Effective communications - the report and the reporting process
In the final of a series of three articles on how internal auditors can better communicate with NEDs, Sara I. James takes a look at how a clear, concise and compelling report helps NEDs understand our findings and prompts senior managers to act.
In this series of articles, we have focussed on how internal auditors (IAs) can better communicate with non-executive directors (NEDs). Whether NEDs sit on the Audit Committee or the Board, understanding and influencing them is essential to improving an organisation’s overall risk and control framework.
In the first article, we discussed the unique position NEDs hold; in the second, accountability. A common theme, though, is IAs’ unique ability to provide NEDs with objective information and insight, crucial for NEDs to fulfil their roles.
This last article addresses what many may have expected to come first: reports and the reporting process. After all, traditionally IAs convey plans, progress and findings to NEDs (and others) through reports, not informal discussions, although much has changed recently.
In this piece, we will touch on some of the basics of report-writing – it’s easy for everyone to fall into bad habits, especially under pressure. But we will also cover how a clear, concise, compelling report helps NEDs understand our findings and prompts senior managers to act.
In a 2016 ACCA IA eBulletin article, ‘Writing the right report’, we established that all reporting must be clear, concise and useful. This seems obvious enough, until we realise what it demands of us.
Clear means no vagueness, euphemism or jargon. This requires writers to understand what they have done, how and why. Concise means only what is needed. Many of the NEDs you work with – and other readers – will receive monthly and quarterly reports running into hundreds of pages. If you want to contribute to making your organisation better run, better informed and more successful, cut the verbiage.
Concise writing is part of clear writing – each needs the other. Both lead, happily, to useful, which means relevant. Make clear how your findings and recommendations link to the organisation’s objectives. Just because something happened doesn’t mean it earns space on the page.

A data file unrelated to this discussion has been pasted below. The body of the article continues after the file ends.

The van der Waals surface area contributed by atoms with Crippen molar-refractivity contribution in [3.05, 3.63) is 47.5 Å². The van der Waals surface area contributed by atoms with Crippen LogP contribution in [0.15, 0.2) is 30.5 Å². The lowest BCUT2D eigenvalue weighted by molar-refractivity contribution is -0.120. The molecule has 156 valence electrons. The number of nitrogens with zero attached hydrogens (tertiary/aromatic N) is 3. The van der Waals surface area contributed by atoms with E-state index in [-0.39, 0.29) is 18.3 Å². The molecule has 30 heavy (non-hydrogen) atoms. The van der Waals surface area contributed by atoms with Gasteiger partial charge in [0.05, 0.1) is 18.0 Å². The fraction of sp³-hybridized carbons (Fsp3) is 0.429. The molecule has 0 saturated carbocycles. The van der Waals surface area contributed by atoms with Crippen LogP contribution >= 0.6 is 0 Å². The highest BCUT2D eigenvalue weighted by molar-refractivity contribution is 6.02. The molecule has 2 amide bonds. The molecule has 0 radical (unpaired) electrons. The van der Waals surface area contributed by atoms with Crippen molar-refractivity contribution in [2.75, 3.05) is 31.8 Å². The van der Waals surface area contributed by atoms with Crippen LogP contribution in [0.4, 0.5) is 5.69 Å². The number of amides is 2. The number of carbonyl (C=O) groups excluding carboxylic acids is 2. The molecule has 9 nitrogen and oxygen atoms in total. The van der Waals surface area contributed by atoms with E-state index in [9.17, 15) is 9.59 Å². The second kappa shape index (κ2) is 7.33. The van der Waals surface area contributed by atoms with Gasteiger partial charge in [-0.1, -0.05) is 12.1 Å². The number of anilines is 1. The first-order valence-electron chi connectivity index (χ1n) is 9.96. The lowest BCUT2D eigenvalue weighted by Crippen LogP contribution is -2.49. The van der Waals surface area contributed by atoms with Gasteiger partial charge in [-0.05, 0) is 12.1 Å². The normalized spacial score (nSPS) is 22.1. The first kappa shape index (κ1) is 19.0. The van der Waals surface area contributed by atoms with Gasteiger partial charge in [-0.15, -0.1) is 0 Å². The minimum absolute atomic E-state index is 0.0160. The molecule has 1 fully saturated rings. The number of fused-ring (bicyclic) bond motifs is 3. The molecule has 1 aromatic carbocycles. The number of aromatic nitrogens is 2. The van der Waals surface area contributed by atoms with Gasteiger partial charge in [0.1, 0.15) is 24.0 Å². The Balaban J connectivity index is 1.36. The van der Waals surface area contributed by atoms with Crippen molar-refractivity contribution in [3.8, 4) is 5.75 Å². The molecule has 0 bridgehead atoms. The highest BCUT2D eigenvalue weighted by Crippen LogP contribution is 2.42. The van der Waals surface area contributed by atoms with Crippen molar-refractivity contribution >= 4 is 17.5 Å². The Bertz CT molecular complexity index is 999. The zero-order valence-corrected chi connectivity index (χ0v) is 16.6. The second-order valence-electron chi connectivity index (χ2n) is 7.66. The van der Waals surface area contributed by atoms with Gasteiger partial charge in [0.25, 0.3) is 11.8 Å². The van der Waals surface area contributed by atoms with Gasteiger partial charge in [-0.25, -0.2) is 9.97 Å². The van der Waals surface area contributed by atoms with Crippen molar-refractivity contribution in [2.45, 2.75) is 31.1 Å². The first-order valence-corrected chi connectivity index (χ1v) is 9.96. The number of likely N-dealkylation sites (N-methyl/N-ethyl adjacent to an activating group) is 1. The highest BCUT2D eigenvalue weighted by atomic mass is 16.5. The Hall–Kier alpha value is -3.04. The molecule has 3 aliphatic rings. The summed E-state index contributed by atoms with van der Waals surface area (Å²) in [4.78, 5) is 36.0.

Achieving this is hard. We all want to reassure readers we’ve been thorough and attentive. However, consider them and their needs – not our egos. Our readers, whether clients, NEDs or regulators, need to understand promptly what is wrong and how to fix it.
Some teams may want to replace the final report with an exit meeting using slides. While this can be an excellent mechanism to communicate engagement results and take questions, it is unlikely to be the final record of an engagement.
Other IAs have recently wondered if ‘agile’ auditing precludes issuing a final report. Why not simply issue a series of individual findings and recommendations, as and when they arise, they ask. While this suggestion proceeds from a correct observation – too many teams spend too long drafting unwieldy reports – it is risky.
If, for example, an IA team communicates only findings in isolation, how will it detect and articulate underlying problems and overarching themes? The process of fieldwork and drafting findings, performed correctly, should lead IAs to examine root cause, and to identify and articulate broader, underlying issues.
Isolating findings from each other makes this difficult. The result is likely to be repeat findings, as recommendations will have been limited and superficial. This does not add value. Recording these findings and any common themes in a clear, concise, useful report does!
As of this year, the EU requires annual financial reports to be filed digitally. However, much more than that has moved online since then. The move to more interactive, digital engagement means that many teams have had to streamline both reports and the reporting process. While everyone is keen for the current crisis to abate, not everyone is keen to return to previous practice.